Royal Australian Navy’s new simulation facility opens in Sydney

12 April 2016 (Last Updated April 12th, 2016 18:30)

A new navy simulation facility has been opened in Sydney to improve training facilities provided to the Royal Australian Navy (RAN) technical sailors.

DDG 120

A new navy simulation facility has been opened in Sydney to improve training facilities provided to the Royal Australian Navy (RAN) technical sailors.

The purpose-built $90m Navy Training Systems Centre was officially opened at Randwick Barracks and is said to modernise the training imparted to the navy's marine and electronic technicians for their roles in the fleet.

RAN Chief of Navy, vice-admiral Tim Barrett said: "This next-generation training facility will ensure Navy can fully utilise the extraordinary capabilities of both the Canberra class amphibious ships and the Hobart class destroyers."

“Our new amphibious ships and destroyers will be serving Australia's national interests for the next three decades.”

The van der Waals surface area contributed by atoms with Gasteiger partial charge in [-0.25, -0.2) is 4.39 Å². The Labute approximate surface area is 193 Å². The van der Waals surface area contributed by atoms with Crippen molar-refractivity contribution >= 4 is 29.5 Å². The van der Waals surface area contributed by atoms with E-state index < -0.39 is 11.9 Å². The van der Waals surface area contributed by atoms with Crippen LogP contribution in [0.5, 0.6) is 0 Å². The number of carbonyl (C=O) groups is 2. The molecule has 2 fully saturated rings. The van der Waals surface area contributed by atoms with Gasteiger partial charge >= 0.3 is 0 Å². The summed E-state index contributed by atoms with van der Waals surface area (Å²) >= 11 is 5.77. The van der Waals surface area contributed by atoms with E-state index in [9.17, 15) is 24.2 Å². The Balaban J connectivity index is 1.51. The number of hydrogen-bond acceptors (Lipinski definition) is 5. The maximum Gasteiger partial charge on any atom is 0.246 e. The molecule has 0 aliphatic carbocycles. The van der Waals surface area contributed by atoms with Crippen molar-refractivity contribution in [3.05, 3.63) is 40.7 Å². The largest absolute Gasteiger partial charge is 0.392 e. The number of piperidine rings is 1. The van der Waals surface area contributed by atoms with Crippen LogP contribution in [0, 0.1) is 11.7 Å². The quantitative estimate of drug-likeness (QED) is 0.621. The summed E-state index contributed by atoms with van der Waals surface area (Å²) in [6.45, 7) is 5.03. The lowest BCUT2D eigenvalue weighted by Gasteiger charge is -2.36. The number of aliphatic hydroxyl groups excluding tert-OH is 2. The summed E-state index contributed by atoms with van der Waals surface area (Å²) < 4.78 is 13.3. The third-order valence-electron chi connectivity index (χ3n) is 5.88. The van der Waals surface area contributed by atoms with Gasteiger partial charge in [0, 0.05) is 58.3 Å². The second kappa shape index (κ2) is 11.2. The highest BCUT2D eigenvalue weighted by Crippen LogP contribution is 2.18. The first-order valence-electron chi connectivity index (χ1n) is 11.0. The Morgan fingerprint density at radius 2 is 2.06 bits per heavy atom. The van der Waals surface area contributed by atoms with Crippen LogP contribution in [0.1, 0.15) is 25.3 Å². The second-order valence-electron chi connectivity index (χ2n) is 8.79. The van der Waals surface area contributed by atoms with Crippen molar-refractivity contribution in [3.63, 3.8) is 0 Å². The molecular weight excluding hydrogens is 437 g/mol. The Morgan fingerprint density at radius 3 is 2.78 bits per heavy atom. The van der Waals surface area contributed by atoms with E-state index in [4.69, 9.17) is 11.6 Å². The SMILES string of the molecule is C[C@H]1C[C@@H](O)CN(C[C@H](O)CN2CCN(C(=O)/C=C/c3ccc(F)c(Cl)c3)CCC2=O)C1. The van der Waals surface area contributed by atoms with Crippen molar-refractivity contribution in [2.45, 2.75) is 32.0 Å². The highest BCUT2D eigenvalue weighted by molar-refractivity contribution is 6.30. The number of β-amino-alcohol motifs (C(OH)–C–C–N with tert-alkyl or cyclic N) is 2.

The centre, when fully operational, will use a combination of simulation and modern training systems to train up to 300 students.

According to Barrett, the requirement to conduct trainings at sea will be reduced by the utilisation of simulation and task specific training tools, and will allow more days at sea for advanced group training, and will support government directed operations.

Barett added: "Our new amphibious ships and destroyers will be serving Australia's national interests for the next three decades, which is why this centre will play a vital role underpinning the successful operation of these assets.

"I anticipate an expanded use of these types of facilities in the future, as they provide the navy with an essential capability at a lower total cost over the life of ships."

The training centre can be configured and can be added with more platforms to cater to the navy's evolving training needs.

The building has been constructed ensuring minimal environmental impact, and is supplemented with 100 rooftop photovoltaic panels to facilitate energy self-sufficiency.


Image: HMAS Canberra personnel demonstrate the use of the interactive simulator inside the navy training systems centre. Photo: courtesy of Commonwealth of Australia.